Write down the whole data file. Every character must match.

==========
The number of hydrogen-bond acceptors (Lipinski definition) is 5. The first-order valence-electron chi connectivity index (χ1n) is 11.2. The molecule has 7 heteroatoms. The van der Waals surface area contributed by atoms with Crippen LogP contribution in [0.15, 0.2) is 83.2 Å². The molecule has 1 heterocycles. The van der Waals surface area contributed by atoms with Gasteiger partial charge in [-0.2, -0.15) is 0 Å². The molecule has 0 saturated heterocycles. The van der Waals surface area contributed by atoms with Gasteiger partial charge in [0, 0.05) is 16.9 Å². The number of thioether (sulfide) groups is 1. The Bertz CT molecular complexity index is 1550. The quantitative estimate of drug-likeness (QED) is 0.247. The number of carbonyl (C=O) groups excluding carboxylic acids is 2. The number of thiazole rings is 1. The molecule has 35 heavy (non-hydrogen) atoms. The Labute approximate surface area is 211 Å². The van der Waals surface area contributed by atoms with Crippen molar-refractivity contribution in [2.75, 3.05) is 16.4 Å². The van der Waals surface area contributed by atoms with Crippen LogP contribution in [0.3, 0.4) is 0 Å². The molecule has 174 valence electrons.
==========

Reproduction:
The number of hydrogen-bond acceptors (Lipinski definition) is 5. The first-order valence-electron chi connectivity index (χ1n) is 11.2. The molecule has 7 heteroatoms. The van der Waals surface area contributed by atoms with Crippen LogP contribution in [0.15, 0.2) is 83.2 Å². The molecule has 1 heterocycles. The van der Waals surface area contributed by atoms with Gasteiger partial charge in [-0.2, -0.15) is 0 Å². The molecule has 0 saturated heterocycles. The van der Waals surface area contributed by atoms with Gasteiger partial charge in [0, 0.05) is 16.9 Å². The number of thioether (sulfide) groups is 1. The Bertz CT molecular complexity index is 1550. The quantitative estimate of drug-likeness (QED) is 0.247. The number of carbonyl (C=O) groups excluding carboxylic acids is 2. The number of thiazole rings is 1. The molecule has 35 heavy (non-hydrogen) atoms. The Labute approximate surface area is 211 Å². The van der Waals surface area contributed by atoms with Crippen molar-refractivity contribution in [2.75, 3.05) is 16.4 Å². The van der Waals surface area contributed by atoms with Crippen LogP contribution in [0.3, 0.4) is 0 Å². The molecule has 174 valence electrons.